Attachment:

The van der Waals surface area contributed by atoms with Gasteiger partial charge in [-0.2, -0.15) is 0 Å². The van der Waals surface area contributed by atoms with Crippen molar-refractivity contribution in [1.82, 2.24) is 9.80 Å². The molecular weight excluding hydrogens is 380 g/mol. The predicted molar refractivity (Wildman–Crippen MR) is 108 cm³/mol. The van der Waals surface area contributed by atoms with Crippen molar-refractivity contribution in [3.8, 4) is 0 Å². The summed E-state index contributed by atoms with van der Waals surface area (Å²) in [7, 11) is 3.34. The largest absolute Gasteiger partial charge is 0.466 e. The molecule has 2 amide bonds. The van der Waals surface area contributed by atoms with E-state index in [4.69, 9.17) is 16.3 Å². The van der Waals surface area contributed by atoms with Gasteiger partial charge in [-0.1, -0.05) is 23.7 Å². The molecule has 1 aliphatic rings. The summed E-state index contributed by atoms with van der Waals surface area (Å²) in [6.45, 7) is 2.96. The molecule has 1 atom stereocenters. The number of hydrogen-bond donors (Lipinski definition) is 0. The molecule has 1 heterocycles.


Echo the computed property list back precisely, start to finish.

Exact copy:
The van der Waals surface area contributed by atoms with Gasteiger partial charge in [-0.2, -0.15) is 0 Å². The van der Waals surface area contributed by atoms with Crippen molar-refractivity contribution in [1.82, 2.24) is 9.80 Å². The molecular weight excluding hydrogens is 380 g/mol. The predicted molar refractivity (Wildman–Crippen MR) is 108 cm³/mol. The van der Waals surface area contributed by atoms with Crippen molar-refractivity contribution in [3.8, 4) is 0 Å². The summed E-state index contributed by atoms with van der Waals surface area (Å²) in [7, 11) is 3.34. The largest absolute Gasteiger partial charge is 0.466 e. The molecule has 2 amide bonds. The van der Waals surface area contributed by atoms with E-state index in [4.69, 9.17) is 16.3 Å². The van der Waals surface area contributed by atoms with Gasteiger partial charge in [-0.1, -0.05) is 23.7 Å². The molecule has 1 aliphatic rings. The summed E-state index contributed by atoms with van der Waals surface area (Å²) in [6.45, 7) is 2.96. The molecule has 1 atom stereocenters. The number of hydrogen-bond donors (Lipinski definition) is 0. The molecule has 1 heterocycles.